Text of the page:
Let’s talk about Trends for 2017. Talking to contractor clients, landscape architect and designers, we are seeing that home owners are looking for Complete Outdoor Living Areas. Although this isn’t a completely new fad, more people are looking to add value to their homes while at the same time extending living or entertaining spaces to the back yard.
These outdoor living areas can range from whole outdoor kitchens and entertainment centers, to a barbecue or poolside bar area. And can run you upwards of $50,000 or more.
Do you have an area of the back yard that you’ve been contemplating turning into an Outdoor Living Space?
Want to build a comfortable seating area, that will serve as a great place to entertain?
Why not build a fire pit?
If you take on this project yourself, you could spend closer to $500 if you have the patience and are willing to use some elbow grease. Building a fire pit can be an easy project, whether you are a weekend DIYer or this is the one and only time you’ll ever work in the back yard, we are confident you can get it done!
For our first blog post we will show you how to put a fire pit together. I don’t have any photos of the process, but I will show you a few different prefabricated fire pit options from local suppliers, including Belgard, Olsen, Orco and Angelus Pavers.
HOW TO BUILD A FIREPIT
- Pick your block. There are a lot of options when it comes to fire pit blocks. Here are a few of the brands and styles we work with:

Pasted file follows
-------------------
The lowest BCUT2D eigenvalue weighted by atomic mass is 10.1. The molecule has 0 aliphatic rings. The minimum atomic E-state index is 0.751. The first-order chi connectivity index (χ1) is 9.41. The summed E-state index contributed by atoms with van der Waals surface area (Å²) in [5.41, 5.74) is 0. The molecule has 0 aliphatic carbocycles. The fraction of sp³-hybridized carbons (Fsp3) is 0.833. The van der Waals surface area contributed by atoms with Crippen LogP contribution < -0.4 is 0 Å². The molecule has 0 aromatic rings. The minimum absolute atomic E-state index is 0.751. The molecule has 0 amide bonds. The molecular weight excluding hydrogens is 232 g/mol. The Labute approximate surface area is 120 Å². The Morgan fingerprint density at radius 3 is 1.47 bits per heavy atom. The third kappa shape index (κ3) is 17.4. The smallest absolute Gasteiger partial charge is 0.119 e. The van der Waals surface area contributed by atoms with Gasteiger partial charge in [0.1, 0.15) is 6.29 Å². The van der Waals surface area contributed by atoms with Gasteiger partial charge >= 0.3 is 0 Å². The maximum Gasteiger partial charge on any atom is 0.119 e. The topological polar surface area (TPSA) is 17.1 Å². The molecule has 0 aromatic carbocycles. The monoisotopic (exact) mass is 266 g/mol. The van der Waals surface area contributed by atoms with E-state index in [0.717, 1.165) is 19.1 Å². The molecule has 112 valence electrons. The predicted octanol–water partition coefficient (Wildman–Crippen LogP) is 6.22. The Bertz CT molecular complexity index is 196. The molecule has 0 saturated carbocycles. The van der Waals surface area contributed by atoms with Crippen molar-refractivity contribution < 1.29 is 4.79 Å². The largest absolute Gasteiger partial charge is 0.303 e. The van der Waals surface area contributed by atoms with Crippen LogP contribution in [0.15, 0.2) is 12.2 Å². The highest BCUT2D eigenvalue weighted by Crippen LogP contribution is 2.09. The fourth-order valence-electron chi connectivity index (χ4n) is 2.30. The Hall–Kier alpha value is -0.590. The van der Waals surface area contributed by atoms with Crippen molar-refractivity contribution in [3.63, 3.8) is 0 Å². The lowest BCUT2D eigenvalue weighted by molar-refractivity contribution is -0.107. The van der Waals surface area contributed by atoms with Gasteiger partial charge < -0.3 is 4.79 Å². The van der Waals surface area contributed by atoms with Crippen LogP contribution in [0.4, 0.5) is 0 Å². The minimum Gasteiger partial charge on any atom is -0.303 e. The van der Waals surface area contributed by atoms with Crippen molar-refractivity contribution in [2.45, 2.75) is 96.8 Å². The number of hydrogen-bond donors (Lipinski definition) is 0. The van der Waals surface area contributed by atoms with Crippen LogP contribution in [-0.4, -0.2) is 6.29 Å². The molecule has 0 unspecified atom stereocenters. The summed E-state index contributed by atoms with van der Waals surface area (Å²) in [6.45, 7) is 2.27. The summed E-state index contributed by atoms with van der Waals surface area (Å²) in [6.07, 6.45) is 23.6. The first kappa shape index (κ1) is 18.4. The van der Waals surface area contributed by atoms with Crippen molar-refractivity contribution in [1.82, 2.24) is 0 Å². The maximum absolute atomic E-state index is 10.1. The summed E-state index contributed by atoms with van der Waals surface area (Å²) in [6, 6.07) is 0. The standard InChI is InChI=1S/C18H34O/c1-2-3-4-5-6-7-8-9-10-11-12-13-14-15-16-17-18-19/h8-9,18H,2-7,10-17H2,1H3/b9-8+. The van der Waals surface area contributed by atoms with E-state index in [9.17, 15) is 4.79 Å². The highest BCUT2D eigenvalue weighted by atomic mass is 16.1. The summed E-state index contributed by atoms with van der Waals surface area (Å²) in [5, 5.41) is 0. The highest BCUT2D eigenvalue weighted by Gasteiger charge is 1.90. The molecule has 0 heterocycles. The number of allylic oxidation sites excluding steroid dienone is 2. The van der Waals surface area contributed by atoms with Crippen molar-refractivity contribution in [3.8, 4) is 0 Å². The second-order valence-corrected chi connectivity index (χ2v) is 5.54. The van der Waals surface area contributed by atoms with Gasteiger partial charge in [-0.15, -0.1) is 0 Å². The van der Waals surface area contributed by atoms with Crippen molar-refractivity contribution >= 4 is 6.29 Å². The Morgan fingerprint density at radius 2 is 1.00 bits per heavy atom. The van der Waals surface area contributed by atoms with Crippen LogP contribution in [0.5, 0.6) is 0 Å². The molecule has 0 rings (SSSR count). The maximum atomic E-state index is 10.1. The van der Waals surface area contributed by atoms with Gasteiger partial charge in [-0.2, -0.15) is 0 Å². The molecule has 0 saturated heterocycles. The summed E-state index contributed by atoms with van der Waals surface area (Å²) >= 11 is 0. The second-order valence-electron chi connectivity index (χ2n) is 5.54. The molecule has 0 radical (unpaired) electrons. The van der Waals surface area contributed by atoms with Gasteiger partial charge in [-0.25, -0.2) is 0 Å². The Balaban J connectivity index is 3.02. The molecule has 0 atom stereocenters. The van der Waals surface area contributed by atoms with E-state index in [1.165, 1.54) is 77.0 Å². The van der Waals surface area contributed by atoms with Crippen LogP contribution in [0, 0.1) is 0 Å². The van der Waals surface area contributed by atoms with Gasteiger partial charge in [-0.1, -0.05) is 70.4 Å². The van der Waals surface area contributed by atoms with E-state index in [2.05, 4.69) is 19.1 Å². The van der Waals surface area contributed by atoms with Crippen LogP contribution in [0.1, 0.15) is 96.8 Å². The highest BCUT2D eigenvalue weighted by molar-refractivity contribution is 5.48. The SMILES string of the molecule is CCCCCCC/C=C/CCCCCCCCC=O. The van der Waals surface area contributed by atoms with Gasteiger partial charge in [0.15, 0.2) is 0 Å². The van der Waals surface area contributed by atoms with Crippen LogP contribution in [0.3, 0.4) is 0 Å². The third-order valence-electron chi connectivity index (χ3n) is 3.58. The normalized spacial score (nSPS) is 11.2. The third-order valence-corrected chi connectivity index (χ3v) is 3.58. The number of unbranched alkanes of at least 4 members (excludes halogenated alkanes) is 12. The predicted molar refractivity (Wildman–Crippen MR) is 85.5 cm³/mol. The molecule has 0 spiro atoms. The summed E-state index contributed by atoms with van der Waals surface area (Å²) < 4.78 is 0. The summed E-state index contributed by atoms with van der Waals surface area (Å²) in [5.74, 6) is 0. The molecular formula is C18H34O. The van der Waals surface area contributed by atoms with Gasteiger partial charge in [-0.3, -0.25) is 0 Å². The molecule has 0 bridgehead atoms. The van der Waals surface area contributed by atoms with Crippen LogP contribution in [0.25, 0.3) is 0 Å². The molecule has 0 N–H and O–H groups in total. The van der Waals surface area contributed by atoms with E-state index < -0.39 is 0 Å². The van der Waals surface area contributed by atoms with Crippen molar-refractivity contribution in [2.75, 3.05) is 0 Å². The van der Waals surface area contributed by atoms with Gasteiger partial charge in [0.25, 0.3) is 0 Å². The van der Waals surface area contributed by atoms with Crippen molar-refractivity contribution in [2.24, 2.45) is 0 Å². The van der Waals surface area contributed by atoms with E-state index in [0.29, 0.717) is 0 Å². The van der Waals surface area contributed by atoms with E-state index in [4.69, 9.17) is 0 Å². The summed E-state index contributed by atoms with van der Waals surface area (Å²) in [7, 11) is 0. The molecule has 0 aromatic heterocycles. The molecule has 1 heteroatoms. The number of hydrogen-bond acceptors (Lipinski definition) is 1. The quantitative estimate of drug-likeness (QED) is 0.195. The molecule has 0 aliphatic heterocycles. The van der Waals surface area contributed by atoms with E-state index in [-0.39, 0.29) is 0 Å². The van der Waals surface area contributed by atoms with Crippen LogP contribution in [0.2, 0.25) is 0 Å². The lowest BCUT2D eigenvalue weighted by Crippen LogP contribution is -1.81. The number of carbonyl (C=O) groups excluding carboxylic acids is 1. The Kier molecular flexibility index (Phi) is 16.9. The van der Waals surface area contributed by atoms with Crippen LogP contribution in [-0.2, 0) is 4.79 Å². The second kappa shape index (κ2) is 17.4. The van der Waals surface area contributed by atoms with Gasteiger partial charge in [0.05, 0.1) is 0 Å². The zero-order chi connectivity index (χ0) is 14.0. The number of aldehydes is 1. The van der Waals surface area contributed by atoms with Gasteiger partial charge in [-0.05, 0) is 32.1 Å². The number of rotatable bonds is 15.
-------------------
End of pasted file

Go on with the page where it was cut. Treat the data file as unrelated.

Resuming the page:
Angelus Planter Wall Blocks
Belgard Country Manor Fire Pit Kit
Belgard Weston Fire Pit Kit
Olsen Infinity Fire Pit Kit
Orco Keystone Country Manor
Orco Jumbo Nursery Stone
1. Check on your city and local codes and restrictions to find out what is required for a fire pit.
2. Chose an open spot, 10 to 20 feet away from trees, bushes, grass and other flammable items.
3. If building in none paved area, use rake and or shovel to clear out grass and debris and smooth out fire pit area. If on paved area, just make sure the area is clean and hopefully leveled.
4. By now you have already picked the shape of your pit. If you plan to create a circular pit, you might want to mark out the area first using a measuring tape and marking the ground with spray paint. (Have someone stand in the center of the fire pit area with the end of a measuring tape and the 2nd person can walk around at the desired measurement and mark the ground in a circle.)
5. Lay out your first layer of retaining wall bock directly on the ground.
6. Dig out about 4 to 6 inches of dirt from inside the fire pit circle. (You may need to dig out more or less depending on your local code.)
7. Stack the second and third layer of retaining wall block. Fill the bottom of the fire pit with 4 to 6 inches of decomposed granite, sand or pea gravel. Use a brush to clean debris from the surface of the previous layer. Overlap the layers of stone, leaving three or four random gaps between stones in every course. The gaps allow the fire to draw air into itself. We dry-stacked the stone. They may get out of alignment, but realignment is easy.
8. Add the 4th row of retaining wall block. You may chose to glue the 4th row to the third row with landscape retaining wall adhesive. If you do this, just follow the directions for the adhesive.
9. If creating a seating area, add the rest of your gravel, back filling around the fire pit. Smooth out, add chairs, outdoor string lights and enjoy!